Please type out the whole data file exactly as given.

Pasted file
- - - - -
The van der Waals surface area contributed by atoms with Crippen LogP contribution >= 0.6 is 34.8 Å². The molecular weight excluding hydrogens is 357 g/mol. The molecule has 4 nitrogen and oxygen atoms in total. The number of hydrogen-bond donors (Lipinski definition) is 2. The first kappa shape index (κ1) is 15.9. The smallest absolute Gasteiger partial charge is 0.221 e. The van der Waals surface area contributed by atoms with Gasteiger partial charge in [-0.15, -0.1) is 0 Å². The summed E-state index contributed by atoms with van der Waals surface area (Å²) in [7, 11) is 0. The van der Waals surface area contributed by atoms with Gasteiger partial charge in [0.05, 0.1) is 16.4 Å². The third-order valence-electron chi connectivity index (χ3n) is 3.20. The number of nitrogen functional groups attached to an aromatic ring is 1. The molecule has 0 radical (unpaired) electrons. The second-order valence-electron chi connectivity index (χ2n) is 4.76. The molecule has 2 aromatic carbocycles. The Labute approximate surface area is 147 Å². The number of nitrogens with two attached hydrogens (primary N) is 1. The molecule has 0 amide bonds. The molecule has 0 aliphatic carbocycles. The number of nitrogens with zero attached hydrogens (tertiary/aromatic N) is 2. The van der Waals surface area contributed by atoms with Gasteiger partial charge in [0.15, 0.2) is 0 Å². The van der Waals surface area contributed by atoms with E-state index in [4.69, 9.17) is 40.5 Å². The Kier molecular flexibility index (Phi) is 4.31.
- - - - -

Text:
The van der Waals surface area contributed by atoms with Crippen LogP contribution >= 0.6 is 34.8 Å². The molecular weight excluding hydrogens is 357 g/mol. The molecule has 4 nitrogen and oxygen atoms in total. The number of hydrogen-bond donors (Lipinski definition) is 2. The first kappa shape index (κ1) is 15.9. The smallest absolute Gasteiger partial charge is 0.221 e. The van der Waals surface area contributed by atoms with Gasteiger partial charge in [-0.15, -0.1) is 0 Å². The summed E-state index contributed by atoms with van der Waals surface area (Å²) in [7, 11) is 0. The van der Waals surface area contributed by atoms with Gasteiger partial charge in [0.05, 0.1) is 16.4 Å². The third-order valence-electron chi connectivity index (χ3n) is 3.20. The number of nitrogen functional groups attached to an aromatic ring is 1. The molecule has 0 radical (unpaired) electrons. The second-order valence-electron chi connectivity index (χ2n) is 4.76. The molecule has 2 aromatic carbocycles. The Labute approximate surface area is 147 Å². The number of nitrogens with two attached hydrogens (primary N) is 1. The molecule has 0 amide bonds. The molecule has 0 aliphatic carbocycles. The number of nitrogens with zero attached hydrogens (tertiary/aromatic N) is 2. The van der Waals surface area contributed by atoms with Gasteiger partial charge in [0.15, 0.2) is 0 Å². The van der Waals surface area contributed by atoms with E-state index in [4.69, 9.17) is 40.5 Å². The Kier molecular flexibility index (Phi) is 4.31.